The selected projects will now be modified (instrumented) when you start profiling. You can selectively disable instrumentation for certain projects by right-clicking on the target and unchecking the 'Instrument' option.
Instrumentation properties for a specific target.
While investigating a performance problem you may need to collect many Performance Reports and compare them. You can use the Performance Explorer to quickly compare two reports by:
The oldest report will be used for the 'Baseline' report and the other report will be used for the 'Comparison' report, as shown below:
Quite a few people at Tech-Ed wanted to know more about the various components of Visual Studio Team System (which we sometimes refer to as SKUs). For example, how does Team Foundation Server (TFS) fit in with the client SKUs? What are the differences between Visual Studio Team System Development Edition and Visual Studio Team System Test Edition? What is Visual Studio Team Suite?
These are very valid questions when you're considering which SKU to buy and since I'm not a sales or marketing guy I'll defer to some nice diagrams and comparisons already available on the web:
While we were demoing at Tech-Ed we were giving out trial versions of Visual Studio 2008 Team Suite, with some detailed tutorials (called Hands-On Labs) and they were very popular. If you'd like to try out the Virtual PC Image as well, download it here.
Some of my colleagues at Microsoft were interviewed for a panel discussion about various aspects of Team System which is worth watching to see where Team System is heading (Visual Studio Team System Panel - Meet the Team).
I also managed to catch a few sessions at Tech-Ed and one of the more interesting talks was about Visual Studio 2008 Tip of Day. Each day for more than 230 days now, Sara Ford has been posting blog entries with tips for Visual Studio.
UPDATE: I forgot to mention an interesting series on Channel 9 that I found out about while at Tech Ed. This Week On Channel 9 covers some of the highlights from Channel 9 blogs, articles and videos. The focus is on the developer, which works well for me. The current episode talks about PDC, Pex, Build Bunnies, UltraCam and the Live Agents SDK.
Last year my boss took a trip to sunny Orlando to present at Tech-Ed and to offer help and suggestions in the Technical Learning Center (TLC). This year I'm lucky enough to be attending with a couple of other folks (Habib and Tim) and since I'm not an official Speaker I'll be spending most of my time hanging out in the Application Lifecycle Management (ALM) demo station for Visual Studio 2008 Team System, Development Edition.
We've prepared a few demos covering things like:
We're also looking forward to discussing your specific scenarios so if you're at Tech-Ed and interested in diagnostic tools and solving performance problems we'd love to chat with you.
I use a bunch of Sysinternals tools for diagnosing problems while developing. My two favorites are:
Recently the Sysinternals tools have been hosted on a new live site that can be accessed via the web, or as a file share. Now I can easily run a Sysinternals tool and be sure that it is the newest version:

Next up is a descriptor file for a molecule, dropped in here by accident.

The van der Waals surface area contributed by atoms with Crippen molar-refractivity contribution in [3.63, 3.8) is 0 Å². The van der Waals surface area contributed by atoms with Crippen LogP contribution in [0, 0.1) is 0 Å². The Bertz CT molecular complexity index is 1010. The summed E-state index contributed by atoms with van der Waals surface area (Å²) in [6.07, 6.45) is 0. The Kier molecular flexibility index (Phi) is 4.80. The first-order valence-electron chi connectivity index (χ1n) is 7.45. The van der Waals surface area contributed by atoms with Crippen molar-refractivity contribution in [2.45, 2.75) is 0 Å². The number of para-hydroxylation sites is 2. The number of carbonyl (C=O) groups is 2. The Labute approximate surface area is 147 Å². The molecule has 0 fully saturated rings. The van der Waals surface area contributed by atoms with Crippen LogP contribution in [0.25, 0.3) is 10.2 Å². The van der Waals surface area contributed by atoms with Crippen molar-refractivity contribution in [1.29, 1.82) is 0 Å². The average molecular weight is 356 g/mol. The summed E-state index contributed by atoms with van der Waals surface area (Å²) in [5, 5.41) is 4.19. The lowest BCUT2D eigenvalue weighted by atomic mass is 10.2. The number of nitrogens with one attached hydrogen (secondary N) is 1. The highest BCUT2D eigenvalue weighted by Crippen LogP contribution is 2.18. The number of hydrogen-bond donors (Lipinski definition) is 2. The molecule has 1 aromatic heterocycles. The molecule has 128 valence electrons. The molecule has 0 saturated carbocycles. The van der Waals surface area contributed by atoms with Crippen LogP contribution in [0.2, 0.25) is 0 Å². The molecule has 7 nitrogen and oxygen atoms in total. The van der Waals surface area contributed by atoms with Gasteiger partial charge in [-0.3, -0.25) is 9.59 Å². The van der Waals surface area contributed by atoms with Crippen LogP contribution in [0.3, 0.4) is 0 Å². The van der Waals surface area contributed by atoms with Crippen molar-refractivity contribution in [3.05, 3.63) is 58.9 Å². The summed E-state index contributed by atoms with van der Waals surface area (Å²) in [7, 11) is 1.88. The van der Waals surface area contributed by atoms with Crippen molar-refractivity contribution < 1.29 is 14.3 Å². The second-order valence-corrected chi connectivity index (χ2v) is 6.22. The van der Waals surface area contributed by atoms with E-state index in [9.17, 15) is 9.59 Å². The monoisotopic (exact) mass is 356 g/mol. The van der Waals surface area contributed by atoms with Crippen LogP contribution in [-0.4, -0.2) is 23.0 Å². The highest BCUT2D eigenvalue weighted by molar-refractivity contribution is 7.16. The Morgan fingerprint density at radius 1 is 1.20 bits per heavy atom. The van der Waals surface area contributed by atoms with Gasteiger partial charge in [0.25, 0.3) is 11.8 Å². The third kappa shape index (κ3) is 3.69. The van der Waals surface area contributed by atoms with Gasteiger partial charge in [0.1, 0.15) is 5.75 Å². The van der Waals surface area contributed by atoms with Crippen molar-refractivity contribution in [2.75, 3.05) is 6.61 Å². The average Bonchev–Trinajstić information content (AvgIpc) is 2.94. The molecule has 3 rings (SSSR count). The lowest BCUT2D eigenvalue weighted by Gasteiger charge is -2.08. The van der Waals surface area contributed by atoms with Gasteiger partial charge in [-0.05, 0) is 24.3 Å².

I can also update my own local cache of useful tools by periodically copying from the file share.
Ian previously covered using the VS 2008 Data Collection Control to choose when to collect data. The Data Collection Control can also be used to insert marks into the performance report, but sometimes it is convenient to modify the source code to do this automatically.
Consider a typical application (PeopleTrax) where I am interested in gathering profiler data only between when a button is clicked and when data is displayed. The application is shown below.
After the 'Get People' button is clicked, data is displayed after just over 6 seconds. This seems a little excessive so I want to focus my performance investigation in this area.
To filter the data so that it only shows information collected between those two points, I could use the Data Collection Control, but maybe I'm planning to run a complicated scenario and don't want to have to remember to insert the marks manually. Instead, it is possible to modify the original code to request the profiler insert marks in the required locations.
The Profiler API is available for managed code in an assembly that can be added directly to the project from \Program Files\Microsoft Visual Studio 9.0\Team Tools\Performance Tools.
After adding the reference it shows up in the 'References' list for the PeopleTrax project.
I can then use functions in the Profiler API to control the profiler. This might include starting or stopping data collection or in this case, inserting marks into the datastream. This is easily achieved as shown below.
I can then profile the application and when I open the Performance Report and switch to Marks View I see that the marks have been correctly inserted. We can also see that the time elapsed between the marks is about 6.5 seconds, which corresponds with the measurement that is already displayed in the PeopleTrax UI.
I can use the marks to filter the report to only show profiling data for the time between the two inserted marks and then start my performance investigation.